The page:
It’s subtitle reads : The Apollo Missions in the Astronauts own words. But it’s more than that. It’s more than just a verbatim account of the Apollo Missions. It’s also a full gloss photo account of the events. Rod Pyle narrates the successes and the failures opposite beautiful photographs.
The Good Bits
I would argue that this book could get someone into science. Before this book I’d seen Apollo 13 and had a mild interest in space fuelled by The Martian. Now, I’m reading more non-fiction about space exploration and the universe than I ever have.
If you ever thought that the Moon Landing was a hoax, I might suggest this book. It’s full colour glossy images portray a sense of realism I’ve not seen in these images before. If you’ve ever been interested in the moon landings these images are crisp and absolutely brilliant.
With each Apollo Mission, Pyle has included the actual recordings of what was said through most of the event. He also has added later musings by the Astronauts to add to the experience.
The Not-So-Good Bits
I’m sure book have been written about each of the Apollo Missions, so while a 200 page book about them all sure is a good starting point. I will always ask for more (I’m a nerd)
Of course, this novel isn’t a biography at all, but due to the frequency of the missions and my limited understanding of Astronaut training now, I would have loved to read more about the Astronauts. After all, they were the first of their kind. How do you train for that? That’s what I would have loved.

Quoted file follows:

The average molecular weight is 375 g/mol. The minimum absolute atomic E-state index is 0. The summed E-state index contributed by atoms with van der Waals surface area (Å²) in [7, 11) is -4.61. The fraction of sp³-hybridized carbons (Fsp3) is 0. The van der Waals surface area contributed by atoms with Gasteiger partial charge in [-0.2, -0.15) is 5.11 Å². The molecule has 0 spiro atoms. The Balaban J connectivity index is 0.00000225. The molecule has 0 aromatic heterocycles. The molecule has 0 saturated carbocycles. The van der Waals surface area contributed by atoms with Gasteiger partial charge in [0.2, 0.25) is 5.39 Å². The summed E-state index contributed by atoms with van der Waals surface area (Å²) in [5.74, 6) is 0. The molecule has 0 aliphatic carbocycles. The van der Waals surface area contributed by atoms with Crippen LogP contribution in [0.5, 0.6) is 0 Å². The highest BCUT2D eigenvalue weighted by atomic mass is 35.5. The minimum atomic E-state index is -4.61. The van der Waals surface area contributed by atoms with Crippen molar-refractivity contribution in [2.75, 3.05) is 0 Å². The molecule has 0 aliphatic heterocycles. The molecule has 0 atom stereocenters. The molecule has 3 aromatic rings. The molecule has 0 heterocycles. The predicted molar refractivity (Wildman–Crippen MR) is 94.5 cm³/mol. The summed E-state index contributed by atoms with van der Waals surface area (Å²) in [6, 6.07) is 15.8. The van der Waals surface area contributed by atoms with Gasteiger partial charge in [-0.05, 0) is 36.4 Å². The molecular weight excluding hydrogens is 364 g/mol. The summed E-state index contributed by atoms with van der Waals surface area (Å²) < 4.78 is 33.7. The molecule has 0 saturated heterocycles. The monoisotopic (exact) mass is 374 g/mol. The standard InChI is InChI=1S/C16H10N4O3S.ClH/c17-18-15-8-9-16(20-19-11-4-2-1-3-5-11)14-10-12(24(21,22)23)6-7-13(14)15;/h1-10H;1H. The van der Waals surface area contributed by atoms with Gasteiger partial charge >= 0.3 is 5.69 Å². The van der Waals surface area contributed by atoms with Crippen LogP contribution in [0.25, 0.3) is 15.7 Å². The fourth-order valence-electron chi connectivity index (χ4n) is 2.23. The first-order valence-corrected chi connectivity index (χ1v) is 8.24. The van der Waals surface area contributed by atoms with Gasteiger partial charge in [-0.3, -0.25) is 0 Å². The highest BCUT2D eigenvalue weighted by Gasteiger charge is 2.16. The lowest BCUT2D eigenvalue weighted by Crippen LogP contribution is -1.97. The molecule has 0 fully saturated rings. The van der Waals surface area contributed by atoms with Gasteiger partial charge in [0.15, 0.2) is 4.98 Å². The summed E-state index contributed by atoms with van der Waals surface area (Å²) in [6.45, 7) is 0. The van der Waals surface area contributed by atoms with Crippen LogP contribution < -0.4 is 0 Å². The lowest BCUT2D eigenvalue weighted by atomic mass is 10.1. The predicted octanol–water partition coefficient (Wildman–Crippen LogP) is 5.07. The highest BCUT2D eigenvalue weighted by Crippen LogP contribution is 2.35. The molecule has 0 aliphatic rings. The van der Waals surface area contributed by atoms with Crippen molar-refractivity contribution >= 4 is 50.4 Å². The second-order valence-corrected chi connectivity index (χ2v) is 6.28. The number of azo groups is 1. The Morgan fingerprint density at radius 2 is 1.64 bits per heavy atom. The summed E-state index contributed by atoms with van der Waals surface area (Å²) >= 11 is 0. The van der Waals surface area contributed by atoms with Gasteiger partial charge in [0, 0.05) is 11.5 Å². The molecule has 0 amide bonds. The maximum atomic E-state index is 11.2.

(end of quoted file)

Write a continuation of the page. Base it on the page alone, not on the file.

Thoughts from the Back Cover | Science!
I know a lot of people have and continue to question why countries spend billions of dollars on Space Missions. And I kind of get it, I mean, the USA literally spent billions of dollars to send 3 men to set up a flag that’s so bleached it could be from anywhere now. But the USA also spent billions of dollars to do something no one had ever done before. They spent that money to bring back countless samples of rocks from another world (or close enough). They’re doing it now. They developed a robot that is currently roaming around on another Planet!
Not only is this the coolest thing, but without space exploration we wouldn’t have those satellites who help us find our way and connect our calls; we’ve got artificial limbs, and hundreds of other technologies because someone saw that giant rock in the sky and decided to go there.
I’ll leave you with this favourite quote of mine:
“From now on we’ll live in a world where man has walked on the moon. It’s not a miracle, we just decided to go.” Captain James A Lovell, Apollo 8, Apollo 13.
Get Reading. Get Travelling.